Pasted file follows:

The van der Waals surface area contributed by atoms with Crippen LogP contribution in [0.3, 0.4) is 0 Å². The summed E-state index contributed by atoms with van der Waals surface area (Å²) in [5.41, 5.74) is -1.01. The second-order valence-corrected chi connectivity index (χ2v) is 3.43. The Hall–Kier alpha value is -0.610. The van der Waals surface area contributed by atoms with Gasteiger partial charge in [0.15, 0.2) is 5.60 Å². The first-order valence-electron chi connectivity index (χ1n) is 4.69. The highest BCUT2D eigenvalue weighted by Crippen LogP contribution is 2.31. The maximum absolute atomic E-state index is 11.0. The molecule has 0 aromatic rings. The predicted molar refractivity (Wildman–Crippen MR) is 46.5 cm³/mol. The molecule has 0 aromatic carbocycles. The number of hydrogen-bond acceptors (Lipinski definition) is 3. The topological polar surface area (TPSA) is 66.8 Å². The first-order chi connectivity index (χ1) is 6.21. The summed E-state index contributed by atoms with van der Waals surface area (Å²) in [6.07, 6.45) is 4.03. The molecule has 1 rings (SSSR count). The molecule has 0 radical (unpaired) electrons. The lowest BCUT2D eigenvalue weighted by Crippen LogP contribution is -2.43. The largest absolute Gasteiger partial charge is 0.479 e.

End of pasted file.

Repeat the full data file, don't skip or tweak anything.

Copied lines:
The van der Waals surface area contributed by atoms with Crippen LogP contribution in [0.3, 0.4) is 0 Å². The summed E-state index contributed by atoms with van der Waals surface area (Å²) in [5.41, 5.74) is -1.01. The second-order valence-corrected chi connectivity index (χ2v) is 3.43. The Hall–Kier alpha value is -0.610. The van der Waals surface area contributed by atoms with Gasteiger partial charge in [0.15, 0.2) is 5.60 Å². The first-order valence-electron chi connectivity index (χ1n) is 4.69. The highest BCUT2D eigenvalue weighted by Crippen LogP contribution is 2.31. The maximum absolute atomic E-state index is 11.0. The molecule has 0 aromatic rings. The predicted molar refractivity (Wildman–Crippen MR) is 46.5 cm³/mol. The molecule has 0 aromatic carbocycles. The number of hydrogen-bond acceptors (Lipinski definition) is 3. The topological polar surface area (TPSA) is 66.8 Å². The first-order chi connectivity index (χ1) is 6.21. The summed E-state index contributed by atoms with van der Waals surface area (Å²) in [6.07, 6.45) is 4.03. The molecule has 1 rings (SSSR count). The molecule has 0 radical (unpaired) electrons. The lowest BCUT2D eigenvalue weighted by Crippen LogP contribution is -2.43. The largest absolute Gasteiger partial charge is 0.479 e.